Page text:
|One problem - it isn't real...|
The problem of people misquoting historical figures is so huge that John Oliver recently launched his own website where I "learned" that famous physicist Albert Einstein weighed in on genital herpes.
|Thanks HBO. I had no idea until now Einstein cared so much about STDs!|
First off, a Twitter account with 741,000+ followers was distributing garbage. If an attacker took it over and posted a random link (say to an exploit kit), how many people would click on the link? My guess is the number would be at least as many people as retweeted the fake picture (so minimum 1400).
The second infosec hook has to do with half-truths. At Rendition Infosec, we regularly work with clients who have read some half truth on the Internet but take it as gospel. One of my personal favorites is "we use SSL, so our web applications are safe." Wow. SSL only prevents outsiders from snooping on your web traffic. No other protections are offered by SSL. SSL definitely doesn't protect you from XSS, SQLi, or CSRF, contrary to popular belief in some circles. Another favorite half truth is that if you deploy a WAF, you don't need to remediate issues in your vulnerable web applications. This is a really bad idea for a whole number of reasons, but it's a truth that some clients have clung to with nearly religious zeal.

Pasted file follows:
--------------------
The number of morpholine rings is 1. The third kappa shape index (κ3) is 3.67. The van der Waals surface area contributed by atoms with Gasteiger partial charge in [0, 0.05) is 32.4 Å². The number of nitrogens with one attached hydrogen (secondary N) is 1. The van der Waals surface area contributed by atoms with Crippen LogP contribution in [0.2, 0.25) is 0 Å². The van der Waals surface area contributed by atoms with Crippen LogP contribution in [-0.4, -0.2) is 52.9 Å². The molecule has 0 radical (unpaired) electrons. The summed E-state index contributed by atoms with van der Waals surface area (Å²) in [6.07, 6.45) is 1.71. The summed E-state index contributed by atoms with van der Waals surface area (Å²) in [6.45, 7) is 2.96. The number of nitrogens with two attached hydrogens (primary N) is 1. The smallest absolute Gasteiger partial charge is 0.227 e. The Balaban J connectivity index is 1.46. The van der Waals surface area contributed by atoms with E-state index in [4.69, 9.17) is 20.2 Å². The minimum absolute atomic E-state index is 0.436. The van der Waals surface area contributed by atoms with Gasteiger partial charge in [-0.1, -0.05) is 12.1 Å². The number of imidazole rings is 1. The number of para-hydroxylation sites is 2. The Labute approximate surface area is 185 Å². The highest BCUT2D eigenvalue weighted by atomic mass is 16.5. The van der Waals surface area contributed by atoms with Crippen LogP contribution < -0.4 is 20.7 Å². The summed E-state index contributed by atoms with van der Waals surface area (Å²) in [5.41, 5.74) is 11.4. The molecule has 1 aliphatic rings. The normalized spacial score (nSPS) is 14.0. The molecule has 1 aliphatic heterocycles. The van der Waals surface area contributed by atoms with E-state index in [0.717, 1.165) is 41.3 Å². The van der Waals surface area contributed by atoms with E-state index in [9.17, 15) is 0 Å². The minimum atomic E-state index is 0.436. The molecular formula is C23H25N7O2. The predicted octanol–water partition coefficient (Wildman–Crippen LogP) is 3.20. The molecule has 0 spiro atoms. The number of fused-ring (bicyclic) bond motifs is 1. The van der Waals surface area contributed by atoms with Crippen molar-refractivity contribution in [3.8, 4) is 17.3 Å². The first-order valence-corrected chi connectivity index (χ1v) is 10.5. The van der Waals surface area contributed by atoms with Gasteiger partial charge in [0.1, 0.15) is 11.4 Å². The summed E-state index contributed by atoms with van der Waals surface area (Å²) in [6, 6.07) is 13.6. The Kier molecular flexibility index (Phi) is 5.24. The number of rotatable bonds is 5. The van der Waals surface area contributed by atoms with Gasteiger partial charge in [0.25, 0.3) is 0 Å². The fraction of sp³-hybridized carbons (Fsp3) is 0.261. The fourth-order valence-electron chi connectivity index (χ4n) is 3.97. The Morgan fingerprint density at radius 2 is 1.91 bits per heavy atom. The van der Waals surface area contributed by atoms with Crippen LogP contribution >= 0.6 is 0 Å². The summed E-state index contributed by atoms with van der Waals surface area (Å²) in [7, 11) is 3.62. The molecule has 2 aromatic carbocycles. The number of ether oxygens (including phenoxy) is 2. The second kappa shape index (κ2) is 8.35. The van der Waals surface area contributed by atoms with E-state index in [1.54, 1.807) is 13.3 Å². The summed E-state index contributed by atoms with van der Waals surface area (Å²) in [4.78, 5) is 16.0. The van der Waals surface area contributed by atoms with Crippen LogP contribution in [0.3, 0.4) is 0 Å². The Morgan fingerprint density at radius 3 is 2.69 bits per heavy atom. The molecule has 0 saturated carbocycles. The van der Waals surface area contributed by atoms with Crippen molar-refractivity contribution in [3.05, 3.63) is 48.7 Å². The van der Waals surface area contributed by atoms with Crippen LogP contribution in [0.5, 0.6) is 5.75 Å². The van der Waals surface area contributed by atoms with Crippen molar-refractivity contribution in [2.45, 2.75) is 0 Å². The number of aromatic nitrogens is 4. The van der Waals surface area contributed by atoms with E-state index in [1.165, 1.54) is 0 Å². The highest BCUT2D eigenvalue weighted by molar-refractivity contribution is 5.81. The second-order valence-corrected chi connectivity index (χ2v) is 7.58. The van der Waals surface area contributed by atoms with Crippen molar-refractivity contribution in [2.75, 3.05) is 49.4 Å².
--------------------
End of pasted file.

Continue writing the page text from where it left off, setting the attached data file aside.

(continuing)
The moral of the story? I'll defer back to Lincoln for this - he sums it up as well as I ever could.